Today for lunch I wanted a baked potato. Microwaved ones are edible, but just not so great. And it seemed silly to bake just one, so I threw in a bunch of sweet potatoes, russet potatoes, and a small butternut squash leftover from last year's garden.
If you're new to cooking, baking a potato is a great place to start. Here are the basic cooking instructions. Wash the potatoes. Don't bother to wrap in foil or anything. And don't poke with a fork like you would if you were microwaving them. Place them in an oven set at 400 degrees. Bake for about an hour or until they give easily when you squeeze them (with an oven-mitted hand because they're stinking hot).
And what will I do with all the potatoes I do NOT plan on eating today, potatoes that won't be nearly as good the next day warmed up in the microwave. Well, first off, potatoes that are baked in the first place do make better leftovers, even when re-warmed in the microwave. But most of ours won't make it that far. Why? Because you can mash or puree them and use them in lots of great stuff.
1. Pureed butternut squash is perfect--perfect--to nutrify boxed mac and cheese. Use about 1/4 C per box.
2. Seeing it sitting on the counter, my husband ate half of the butternut squash anyway. That wouldn't normally happen, and it was especially good for him today since he has a cold and can use a little vita-boost.
1. Serve with a bit of butter and brown sugar and you and your baby will both love them.
A little something for baby...
With some extra love for mama.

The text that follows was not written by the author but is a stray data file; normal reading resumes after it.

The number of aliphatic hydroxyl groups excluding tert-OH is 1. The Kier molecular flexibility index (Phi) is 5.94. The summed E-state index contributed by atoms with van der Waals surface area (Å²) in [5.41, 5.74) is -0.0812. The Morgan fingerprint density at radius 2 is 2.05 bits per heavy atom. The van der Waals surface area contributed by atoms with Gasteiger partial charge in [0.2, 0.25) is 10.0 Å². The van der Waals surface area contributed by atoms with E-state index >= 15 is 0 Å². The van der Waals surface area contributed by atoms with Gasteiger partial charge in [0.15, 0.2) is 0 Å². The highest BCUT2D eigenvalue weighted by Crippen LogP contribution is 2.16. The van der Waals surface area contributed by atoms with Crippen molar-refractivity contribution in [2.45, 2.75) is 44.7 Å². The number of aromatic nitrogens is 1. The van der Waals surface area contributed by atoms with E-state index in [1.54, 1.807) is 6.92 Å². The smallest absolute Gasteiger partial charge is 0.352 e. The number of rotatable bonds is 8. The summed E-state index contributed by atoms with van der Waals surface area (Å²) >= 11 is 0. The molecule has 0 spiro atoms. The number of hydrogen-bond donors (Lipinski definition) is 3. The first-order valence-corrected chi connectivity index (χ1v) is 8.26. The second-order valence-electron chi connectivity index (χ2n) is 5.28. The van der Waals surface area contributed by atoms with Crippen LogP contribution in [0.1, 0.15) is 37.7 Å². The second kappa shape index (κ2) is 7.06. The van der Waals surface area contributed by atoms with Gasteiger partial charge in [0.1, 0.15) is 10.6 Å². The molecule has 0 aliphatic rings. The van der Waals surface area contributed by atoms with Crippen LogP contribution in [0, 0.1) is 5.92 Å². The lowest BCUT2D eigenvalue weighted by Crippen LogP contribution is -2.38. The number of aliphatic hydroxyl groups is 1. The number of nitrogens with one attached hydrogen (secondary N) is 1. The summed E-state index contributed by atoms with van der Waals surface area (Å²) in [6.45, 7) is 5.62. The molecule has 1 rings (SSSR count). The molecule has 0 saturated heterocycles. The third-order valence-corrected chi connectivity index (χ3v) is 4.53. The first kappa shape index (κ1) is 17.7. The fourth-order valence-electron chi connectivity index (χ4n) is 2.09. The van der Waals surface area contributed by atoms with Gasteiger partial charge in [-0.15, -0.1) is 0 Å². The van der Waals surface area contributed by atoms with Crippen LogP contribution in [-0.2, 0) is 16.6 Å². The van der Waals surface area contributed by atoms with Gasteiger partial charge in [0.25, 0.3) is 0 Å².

2. Pureed sweet potato is great snuck into so so many foods. Following is a surely non-comprehensive list. Add to:
Ground beef (add 1/4 C to raw meat, work it in, then cook)
Mac and cheese (1/4 C per box)
Canned soups (1/4-1/2 C)
Mix a bit in with the peanut butter of your kids' sandwiches (1 tsp per sandwich)
Mix a bit in with your oatmeal (1-2 Tbsp per bowl)
Pancakes (2-4 Tbsp) per patch of 6 pancakes
Bread or biscuits or muffins (1/4 C to dough/batter)
Spread onto one side of a quesadilla
1. I find these not quite as versatile as their orange neighbors when pureed, but if you add them (well-mashed) to breads, pancakes, etc. they'll make your breads even better (about 1-2 C for 2 loaves bread. 1/4 C to a full recipe of pancakes)
2. Mash with milk and butter and warm them to make mashed potatoes.
3. To make gnocchi (a type of potato pasta). Reading on the internet makes gnocchi seem like it needs the perfect touch. I put off trying it for months because I was intimidated by all those Italian grandmothers out there. But when we had several baked potatoes withering in the fridge that I was going to toss out, I figured I had nothing to lose. And I made pan-fried gnocchi. And it was AMAZING. Not to offend those with culinary high-mindedness, but they kind of tasted like really awesome home-made tater tots. And in this family, that is a very good thing. (Gnocchi will get its own post in the next week or two, so fret not if you don't know how to make it or even, really, what it is.)
By the way, to puree a starchy vegetable, like these:
-Scoop out the good stuff and put in blender or food processor
-Add water by the Tbsp until it's blendable.
-You can store it in the fridge for a few days and in the freezer much longer.
-I often freeze it in ice cube trays, then dump the cubes into a freezer bag. That way if I need a couple Tbsp for a breakfast cookie or a baby, I've got it right there.